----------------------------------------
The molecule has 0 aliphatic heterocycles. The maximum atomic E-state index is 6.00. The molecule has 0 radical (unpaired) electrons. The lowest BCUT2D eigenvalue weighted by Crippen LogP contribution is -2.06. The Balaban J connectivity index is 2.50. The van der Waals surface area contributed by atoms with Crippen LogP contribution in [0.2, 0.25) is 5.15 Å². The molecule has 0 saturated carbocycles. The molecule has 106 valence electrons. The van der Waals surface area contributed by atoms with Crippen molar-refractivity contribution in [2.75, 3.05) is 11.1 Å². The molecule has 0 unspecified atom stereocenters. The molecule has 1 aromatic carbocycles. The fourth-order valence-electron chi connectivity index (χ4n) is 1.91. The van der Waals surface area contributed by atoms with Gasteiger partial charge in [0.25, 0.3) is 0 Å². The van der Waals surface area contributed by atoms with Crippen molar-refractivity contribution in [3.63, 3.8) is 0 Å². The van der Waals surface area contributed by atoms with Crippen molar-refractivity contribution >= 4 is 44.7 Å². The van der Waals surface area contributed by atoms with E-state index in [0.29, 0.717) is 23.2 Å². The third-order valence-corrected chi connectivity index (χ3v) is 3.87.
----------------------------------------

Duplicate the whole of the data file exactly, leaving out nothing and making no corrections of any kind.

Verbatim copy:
The molecule has 0 aliphatic heterocycles. The maximum atomic E-state index is 6.00. The molecule has 0 radical (unpaired) electrons. The lowest BCUT2D eigenvalue weighted by Crippen LogP contribution is -2.06. The Balaban J connectivity index is 2.50. The van der Waals surface area contributed by atoms with Crippen LogP contribution in [0.2, 0.25) is 5.15 Å². The molecule has 0 saturated carbocycles. The molecule has 106 valence electrons. The van der Waals surface area contributed by atoms with Crippen molar-refractivity contribution in [2.75, 3.05) is 11.1 Å². The molecule has 0 unspecified atom stereocenters. The molecule has 1 aromatic carbocycles. The fourth-order valence-electron chi connectivity index (χ4n) is 1.91. The van der Waals surface area contributed by atoms with Gasteiger partial charge in [0.25, 0.3) is 0 Å². The van der Waals surface area contributed by atoms with Crippen molar-refractivity contribution in [3.63, 3.8) is 0 Å². The van der Waals surface area contributed by atoms with Crippen molar-refractivity contribution >= 4 is 44.7 Å². The van der Waals surface area contributed by atoms with E-state index in [0.29, 0.717) is 23.2 Å². The third-order valence-corrected chi connectivity index (χ3v) is 3.87.